Writing a time series database with Voron
Following up on this post, I wondered what it would be like if I were to implement this with Voron. Given that Voron was explicitly designed to be a low level storage engine, suitable for varying needs, it is an interesting experiment.
Let us define upfront what we want to do:
We use BlittableJsonReaderObject as the key in the add because initializing a dictionary per add call would be ridiculously expensive. The blittable instance is much cheaper, and its associated memory can be cleaned when it is done much more easily.
Here is how we handle the append:
There isn’t much here, and that is quite intentional. What you are seeing here is transaction merging. Instead of having to compete on the same lock, we just place the value to be written on the queue, and wait for it to complete. The other side of that is the transaction merging itself:
Please note that I didn’t really focus on performance here, just to make sure that this is clear. Basically, we use the hash of the key as the time series id, and then we break the key into name/value pieces, and record the time series ids of all the series with that particular name/value. That allows us to get the list of all the series that match a particular name/value easily, and from there we can do more complex filtering.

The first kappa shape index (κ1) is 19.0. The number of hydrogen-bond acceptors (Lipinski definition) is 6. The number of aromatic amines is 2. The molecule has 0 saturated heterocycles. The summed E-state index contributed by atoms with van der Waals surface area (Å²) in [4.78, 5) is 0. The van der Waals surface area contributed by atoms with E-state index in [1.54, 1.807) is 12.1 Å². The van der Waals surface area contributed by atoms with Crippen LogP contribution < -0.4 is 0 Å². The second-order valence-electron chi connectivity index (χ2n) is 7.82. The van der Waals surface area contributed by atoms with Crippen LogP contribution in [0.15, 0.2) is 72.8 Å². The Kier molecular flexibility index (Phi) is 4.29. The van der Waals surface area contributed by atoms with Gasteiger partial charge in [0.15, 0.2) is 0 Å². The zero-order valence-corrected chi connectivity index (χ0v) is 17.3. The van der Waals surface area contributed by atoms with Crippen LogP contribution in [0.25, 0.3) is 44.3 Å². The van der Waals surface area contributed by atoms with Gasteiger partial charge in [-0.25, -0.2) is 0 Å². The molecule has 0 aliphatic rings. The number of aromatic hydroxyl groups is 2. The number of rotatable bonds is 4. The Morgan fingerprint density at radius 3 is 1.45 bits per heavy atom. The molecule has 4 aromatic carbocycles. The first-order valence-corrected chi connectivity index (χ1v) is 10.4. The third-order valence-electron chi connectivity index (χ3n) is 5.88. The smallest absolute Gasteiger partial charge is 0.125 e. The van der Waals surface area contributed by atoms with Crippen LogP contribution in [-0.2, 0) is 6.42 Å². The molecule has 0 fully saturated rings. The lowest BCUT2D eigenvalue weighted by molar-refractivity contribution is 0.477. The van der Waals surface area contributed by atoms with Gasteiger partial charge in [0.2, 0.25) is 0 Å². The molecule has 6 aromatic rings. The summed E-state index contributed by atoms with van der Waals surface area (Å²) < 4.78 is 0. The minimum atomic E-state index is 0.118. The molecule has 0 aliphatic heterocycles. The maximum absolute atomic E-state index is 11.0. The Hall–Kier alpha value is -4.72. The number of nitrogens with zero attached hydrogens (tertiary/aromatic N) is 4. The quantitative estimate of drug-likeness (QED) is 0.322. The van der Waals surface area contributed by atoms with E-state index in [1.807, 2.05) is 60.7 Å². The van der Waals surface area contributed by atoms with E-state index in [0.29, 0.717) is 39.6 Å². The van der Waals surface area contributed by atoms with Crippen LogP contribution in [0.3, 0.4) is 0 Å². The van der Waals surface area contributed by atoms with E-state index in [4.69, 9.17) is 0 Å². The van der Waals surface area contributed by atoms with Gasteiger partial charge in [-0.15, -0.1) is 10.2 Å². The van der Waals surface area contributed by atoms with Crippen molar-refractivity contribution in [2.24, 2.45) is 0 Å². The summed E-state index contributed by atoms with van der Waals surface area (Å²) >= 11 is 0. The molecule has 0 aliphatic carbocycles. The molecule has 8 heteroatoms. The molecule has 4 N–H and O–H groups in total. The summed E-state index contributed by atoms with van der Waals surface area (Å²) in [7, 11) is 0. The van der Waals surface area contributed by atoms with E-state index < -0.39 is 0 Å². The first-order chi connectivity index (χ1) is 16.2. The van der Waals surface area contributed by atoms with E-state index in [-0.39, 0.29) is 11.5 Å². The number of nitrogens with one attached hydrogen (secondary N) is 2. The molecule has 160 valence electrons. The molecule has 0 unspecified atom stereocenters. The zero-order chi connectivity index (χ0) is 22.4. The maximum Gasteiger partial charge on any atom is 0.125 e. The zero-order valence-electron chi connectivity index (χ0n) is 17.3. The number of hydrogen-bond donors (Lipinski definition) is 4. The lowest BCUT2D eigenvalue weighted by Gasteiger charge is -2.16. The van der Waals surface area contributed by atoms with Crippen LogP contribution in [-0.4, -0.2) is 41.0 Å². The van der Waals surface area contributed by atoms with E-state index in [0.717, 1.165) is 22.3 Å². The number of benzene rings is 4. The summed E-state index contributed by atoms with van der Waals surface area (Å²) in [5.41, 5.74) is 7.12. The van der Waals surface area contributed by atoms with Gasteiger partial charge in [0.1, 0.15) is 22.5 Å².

We are using a FixedSizeTree for quite a lot, this is basically a tree whose key is always a long, and whose value is predefined (in this case, a double), and we just store that based on the time series id.
Querying this will require us to first find all the series that match the query, then find the relevant values in the time range for the specified series, and that is all .
I read some of the prometheus product docs, it doesn't seem to be ACID, which helps with performance, but I don't see how you can compare it to ravendb. you can configure the checkpointing to control how much data you are willing to lose in a crash.
Peter, he's not comparing it to RavenDb, but to Voron. As Ayende says in the article Voron is a "low level storage engine".
@eirik, I understood that, and actually debated whether to use "ravendb" or "voron". I decided that "prometheus" is the whole product, they dont name their storage engine separately, so I did the same. In addition, I don't know how much of the performance is affected by the leveldb indexing, and if their benchmarks include the indexing or just the storing.